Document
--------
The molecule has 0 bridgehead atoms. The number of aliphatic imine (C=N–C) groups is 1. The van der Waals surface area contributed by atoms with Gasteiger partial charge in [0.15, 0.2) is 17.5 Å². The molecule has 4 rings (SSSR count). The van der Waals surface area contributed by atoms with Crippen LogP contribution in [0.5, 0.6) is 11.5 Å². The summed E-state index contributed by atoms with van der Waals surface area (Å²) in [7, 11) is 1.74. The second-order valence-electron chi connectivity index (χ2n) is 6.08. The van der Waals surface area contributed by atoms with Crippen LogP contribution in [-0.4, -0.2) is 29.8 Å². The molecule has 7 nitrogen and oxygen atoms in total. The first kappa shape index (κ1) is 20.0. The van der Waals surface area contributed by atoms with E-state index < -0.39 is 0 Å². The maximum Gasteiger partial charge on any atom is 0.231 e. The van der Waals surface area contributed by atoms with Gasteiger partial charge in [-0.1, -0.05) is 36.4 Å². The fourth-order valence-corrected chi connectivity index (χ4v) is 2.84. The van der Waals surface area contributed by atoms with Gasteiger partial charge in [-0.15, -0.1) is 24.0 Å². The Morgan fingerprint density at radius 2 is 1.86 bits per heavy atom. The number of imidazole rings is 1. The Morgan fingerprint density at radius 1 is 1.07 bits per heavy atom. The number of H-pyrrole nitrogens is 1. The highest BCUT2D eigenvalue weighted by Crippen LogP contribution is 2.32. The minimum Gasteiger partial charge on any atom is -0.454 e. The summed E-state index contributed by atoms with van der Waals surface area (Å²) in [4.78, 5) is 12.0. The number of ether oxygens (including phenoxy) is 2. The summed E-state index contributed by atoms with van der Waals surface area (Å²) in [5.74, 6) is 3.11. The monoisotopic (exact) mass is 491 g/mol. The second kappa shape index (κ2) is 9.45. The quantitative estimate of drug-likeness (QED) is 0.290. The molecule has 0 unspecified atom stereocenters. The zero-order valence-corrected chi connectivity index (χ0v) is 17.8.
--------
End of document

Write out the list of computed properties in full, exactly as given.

The molecule has 0 bridgehead atoms. The number of aliphatic imine (C=N–C) groups is 1. The van der Waals surface area contributed by atoms with Gasteiger partial charge in [0.15, 0.2) is 17.5 Å². The molecule has 4 rings (SSSR count). The van der Waals surface area contributed by atoms with Crippen LogP contribution in [0.5, 0.6) is 11.5 Å². The summed E-state index contributed by atoms with van der Waals surface area (Å²) in [7, 11) is 1.74. The second-order valence-electron chi connectivity index (χ2n) is 6.08. The van der Waals surface area contributed by atoms with Crippen LogP contribution in [-0.4, -0.2) is 29.8 Å². The molecule has 7 nitrogen and oxygen atoms in total. The first kappa shape index (κ1) is 20.0. The van der Waals surface area contributed by atoms with E-state index < -0.39 is 0 Å². The maximum Gasteiger partial charge on any atom is 0.231 e. The van der Waals surface area contributed by atoms with Gasteiger partial charge in [-0.1, -0.05) is 36.4 Å². The fourth-order valence-corrected chi connectivity index (χ4v) is 2.84. The van der Waals surface area contributed by atoms with Gasteiger partial charge in [-0.15, -0.1) is 24.0 Å². The Morgan fingerprint density at radius 2 is 1.86 bits per heavy atom. The number of imidazole rings is 1. The Morgan fingerprint density at radius 1 is 1.07 bits per heavy atom. The number of H-pyrrole nitrogens is 1. The highest BCUT2D eigenvalue weighted by Crippen LogP contribution is 2.32. The minimum Gasteiger partial charge on any atom is -0.454 e. The summed E-state index contributed by atoms with van der Waals surface area (Å²) in [4.78, 5) is 12.0. The number of ether oxygens (including phenoxy) is 2. The summed E-state index contributed by atoms with van der Waals surface area (Å²) in [5.74, 6) is 3.11. The monoisotopic (exact) mass is 491 g/mol. The second kappa shape index (κ2) is 9.45. The quantitative estimate of drug-likeness (QED) is 0.290. The molecule has 0 unspecified atom stereocenters. The zero-order valence-corrected chi connectivity index (χ0v) is 17.8.